Summary: Jesus still speaks and when we obey the power fills us, life changes and it is good.
Would you like to get well?
Oct 16, 2011 Jn 5:1-15
38 years is a long time, don’t you think? About half a lifetime. 38 years ago, 1973, Nixon was in the middle of the Watergate scandal, Montreal won the Stanley Cup and there was barely a hint of an Edmonton Oilers, the Academy Award for Best Picture went to The Godfather, and Nuclear Magnetic Resonance (NMR) technology was developed (this is the technology behind the MRI scan). There were no Personal Computers.
38 years is a long time. Can you imagine being sick for that long? That would certainly be described as a chronic condition. Some of you know what it means to be sick or in pain for a prolonged period of time, and you can understand better than I can. 38 years; you would have to learn how to cope. How to manage. How to just get by. I expect the struggle would wear you down.
This morning we return to the Gospel of John, after a few weeks of focusing in other areas, and we pick up in John 5.
1 Afterward Jesus returned to Jerusalem for one of the Jewish holy days. 2 Inside the city, near the Sheep Gate, was the pool of Bethesda, with five covered porches. 3 Crowds of sick people—blind, lame, or paralyzed—lay on the porches. 5 One of the men lying there had been sick for thirty-eight years. 6 When Jesus saw him and knew he had been ill for a long time, he asked him, Would you like to get well?
7 I can’t, sir, the sick man said, for I have no one to put me into the pool when the water bubbles up. Someone else always gets there ahead of me.
8 Jesus told him, Stand up, pick up your mat, and walk!
9 Instantly, the man was healed! He rolled up his sleeping mat and began walking! But this miracle happened on the Sabbath, 10 so the Jewish leaders objected. They said to the man who was cured, You can’t work on the Sabbath! The law doesn’t allow you to carry that sleeping mat!
11 But he replied, The man who healed me told me, Pick up your mat and walk.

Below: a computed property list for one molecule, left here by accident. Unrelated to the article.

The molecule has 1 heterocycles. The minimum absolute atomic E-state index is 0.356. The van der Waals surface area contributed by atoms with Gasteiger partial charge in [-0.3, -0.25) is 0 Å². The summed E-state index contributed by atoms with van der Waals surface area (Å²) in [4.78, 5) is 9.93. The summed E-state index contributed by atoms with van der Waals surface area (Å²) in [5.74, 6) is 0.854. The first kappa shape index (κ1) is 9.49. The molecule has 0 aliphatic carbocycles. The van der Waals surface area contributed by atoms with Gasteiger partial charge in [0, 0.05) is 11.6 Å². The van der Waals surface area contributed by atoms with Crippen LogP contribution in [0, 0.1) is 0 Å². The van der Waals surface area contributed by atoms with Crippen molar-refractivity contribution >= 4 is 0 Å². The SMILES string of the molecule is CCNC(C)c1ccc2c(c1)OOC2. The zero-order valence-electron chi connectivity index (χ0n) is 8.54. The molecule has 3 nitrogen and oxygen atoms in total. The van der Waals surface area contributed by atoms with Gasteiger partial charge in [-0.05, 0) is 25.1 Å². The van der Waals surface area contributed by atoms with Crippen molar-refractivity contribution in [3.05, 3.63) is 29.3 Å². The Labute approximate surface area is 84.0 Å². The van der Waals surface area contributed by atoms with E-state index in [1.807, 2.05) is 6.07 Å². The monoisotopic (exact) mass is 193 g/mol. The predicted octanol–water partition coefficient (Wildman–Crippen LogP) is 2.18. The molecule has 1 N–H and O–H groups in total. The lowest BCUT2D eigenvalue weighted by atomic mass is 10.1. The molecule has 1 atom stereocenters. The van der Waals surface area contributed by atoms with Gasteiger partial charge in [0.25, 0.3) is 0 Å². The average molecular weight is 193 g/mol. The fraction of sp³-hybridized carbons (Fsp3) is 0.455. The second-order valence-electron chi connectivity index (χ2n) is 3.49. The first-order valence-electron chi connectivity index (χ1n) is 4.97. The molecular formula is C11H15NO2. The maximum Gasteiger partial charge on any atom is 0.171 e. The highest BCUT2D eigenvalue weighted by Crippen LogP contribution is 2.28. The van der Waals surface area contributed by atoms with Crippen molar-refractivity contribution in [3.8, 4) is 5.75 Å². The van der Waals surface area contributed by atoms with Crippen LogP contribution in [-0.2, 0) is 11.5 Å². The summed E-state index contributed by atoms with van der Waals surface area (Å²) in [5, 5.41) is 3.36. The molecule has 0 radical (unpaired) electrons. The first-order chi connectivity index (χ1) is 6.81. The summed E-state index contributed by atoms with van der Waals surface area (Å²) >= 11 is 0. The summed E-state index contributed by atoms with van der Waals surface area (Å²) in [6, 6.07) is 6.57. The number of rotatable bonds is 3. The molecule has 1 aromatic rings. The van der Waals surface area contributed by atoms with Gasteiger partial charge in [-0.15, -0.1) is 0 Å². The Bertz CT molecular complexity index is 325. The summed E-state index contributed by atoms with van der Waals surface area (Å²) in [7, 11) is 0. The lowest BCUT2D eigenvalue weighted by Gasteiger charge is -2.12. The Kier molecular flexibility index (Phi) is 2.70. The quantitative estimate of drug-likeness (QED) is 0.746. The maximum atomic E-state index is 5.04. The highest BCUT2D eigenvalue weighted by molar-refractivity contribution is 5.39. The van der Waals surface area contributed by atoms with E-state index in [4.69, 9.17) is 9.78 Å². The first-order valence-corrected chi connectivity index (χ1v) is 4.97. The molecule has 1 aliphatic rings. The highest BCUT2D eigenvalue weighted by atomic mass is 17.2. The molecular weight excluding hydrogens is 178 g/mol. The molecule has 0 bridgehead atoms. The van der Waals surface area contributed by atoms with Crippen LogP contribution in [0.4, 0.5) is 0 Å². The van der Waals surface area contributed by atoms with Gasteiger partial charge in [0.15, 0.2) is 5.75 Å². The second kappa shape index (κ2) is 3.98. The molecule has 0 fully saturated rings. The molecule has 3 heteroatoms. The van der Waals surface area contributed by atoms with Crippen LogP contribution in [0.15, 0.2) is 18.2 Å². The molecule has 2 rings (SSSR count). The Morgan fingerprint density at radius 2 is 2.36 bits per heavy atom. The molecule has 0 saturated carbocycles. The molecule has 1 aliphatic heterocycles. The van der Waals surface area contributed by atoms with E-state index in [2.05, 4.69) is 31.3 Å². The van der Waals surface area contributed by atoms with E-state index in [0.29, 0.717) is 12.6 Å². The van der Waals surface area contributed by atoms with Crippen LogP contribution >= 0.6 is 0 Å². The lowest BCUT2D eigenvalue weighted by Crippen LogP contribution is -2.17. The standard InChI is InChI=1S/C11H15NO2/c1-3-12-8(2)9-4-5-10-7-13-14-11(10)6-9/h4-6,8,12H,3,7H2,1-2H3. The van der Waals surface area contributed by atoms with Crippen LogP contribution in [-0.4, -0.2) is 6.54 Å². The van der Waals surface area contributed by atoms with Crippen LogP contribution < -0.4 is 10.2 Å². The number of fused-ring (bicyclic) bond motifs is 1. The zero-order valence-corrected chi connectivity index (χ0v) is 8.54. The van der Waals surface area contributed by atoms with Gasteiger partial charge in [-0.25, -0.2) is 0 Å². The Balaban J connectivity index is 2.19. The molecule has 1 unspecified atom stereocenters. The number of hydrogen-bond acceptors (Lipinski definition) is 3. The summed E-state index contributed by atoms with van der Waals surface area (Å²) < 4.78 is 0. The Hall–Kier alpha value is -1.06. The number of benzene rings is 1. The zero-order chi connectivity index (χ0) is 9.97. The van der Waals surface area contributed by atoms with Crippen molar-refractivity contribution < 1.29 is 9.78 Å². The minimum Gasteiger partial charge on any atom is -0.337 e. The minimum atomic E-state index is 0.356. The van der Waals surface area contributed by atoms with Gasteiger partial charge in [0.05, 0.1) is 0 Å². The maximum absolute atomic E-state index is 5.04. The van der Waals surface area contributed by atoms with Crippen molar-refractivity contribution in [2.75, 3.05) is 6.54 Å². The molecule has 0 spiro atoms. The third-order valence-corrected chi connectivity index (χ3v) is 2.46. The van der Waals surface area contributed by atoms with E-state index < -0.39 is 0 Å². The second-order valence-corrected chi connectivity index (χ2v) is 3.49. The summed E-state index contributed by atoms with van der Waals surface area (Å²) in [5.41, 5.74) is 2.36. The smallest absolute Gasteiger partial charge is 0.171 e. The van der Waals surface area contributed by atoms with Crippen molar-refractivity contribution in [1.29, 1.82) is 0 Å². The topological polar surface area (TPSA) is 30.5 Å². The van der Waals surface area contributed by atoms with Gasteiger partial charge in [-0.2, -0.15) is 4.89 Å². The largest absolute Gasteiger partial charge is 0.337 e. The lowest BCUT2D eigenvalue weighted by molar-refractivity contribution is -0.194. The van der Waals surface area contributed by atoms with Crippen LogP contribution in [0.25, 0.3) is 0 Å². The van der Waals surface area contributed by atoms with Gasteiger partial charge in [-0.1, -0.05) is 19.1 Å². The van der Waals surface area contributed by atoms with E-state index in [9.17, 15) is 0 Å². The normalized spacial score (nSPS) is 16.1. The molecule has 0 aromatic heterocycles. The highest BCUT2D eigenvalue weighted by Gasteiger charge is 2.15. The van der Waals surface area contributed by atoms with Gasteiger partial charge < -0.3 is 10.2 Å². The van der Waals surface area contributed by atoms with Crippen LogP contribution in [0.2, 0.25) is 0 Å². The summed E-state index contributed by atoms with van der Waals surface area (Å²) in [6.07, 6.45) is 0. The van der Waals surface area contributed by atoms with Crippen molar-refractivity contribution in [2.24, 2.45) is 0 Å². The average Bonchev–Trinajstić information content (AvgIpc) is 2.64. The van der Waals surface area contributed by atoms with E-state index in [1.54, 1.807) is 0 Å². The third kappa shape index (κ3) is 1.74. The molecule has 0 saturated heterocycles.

12 Who said such a thing as that? they demanded.
13 The man didn’t know, for Jesus had disappeared into the crowd. 14 But afterward Jesus found him in the Temple and told him, Now you are well; so stop sinning, or something even worse may happen to you. 15 Then the man went and told the Jewish leaders that it was Jesus who had healed him.
A Simple Story:
The story itself is fairly simple – a man, who had been sick for 38 years, lying at a pool reputed to have miraculous healing powers; Jesus, in town for a festival; a question and response; a healing; and a command that breaks the Sabbath and overshadows the miracle. That’s the bare bones; that’s how the Bible tells it.
The story doesn’t tell us how Jesus knew he’d been sick for 38 years – maybe Jesus was just walking around and talking to people and this guy told him – but the story does tell us that Jesus asks him a question: Would you like to get well?
It might seem like a dumb question. On the one hand, it seems obvious – of course he wants to get well! – he’s been sick for 38 years and you ask if he wants to get well? But in fact, it is not a dumb question at all.
See, we all get stuck. We get into places where we cope with our ailments – be they physical or emotional or relational. We get used to them. They become familiar, and we learn how to manage life with those impairments. We learn to hold documents further away to read them, instead of admitting we need to go to the eye doctor and get glasses. We only talk about surface stuff like the weather and the sports teams because we remember trying once or twice to share deeper and more personal things and felt rejected, so we go inside our homes and close the curtains and feel lonely, but the loneliness is familiar and somehow we continue to choose that familiar pain over risking and sharing in a new relationship. We turn to alcohol as an escape from very real, very challenging problems, but then discover when we sober up that the problems are right there waiting for us, any maybe even a little worse now.
So, Jesus’ question is not a dumb one at all. Would you like to get well? It means you’ll have to change some things. This guy in the story wouldn’t be able to lay on his mat at the pool anymore – he was going to have to pick up his mat and walk. Probably find a job instead of begging. Probably have to make his own food now instead of relying on others. Whatever the specifics, the bottom line is that this guy is going to have to make some changes.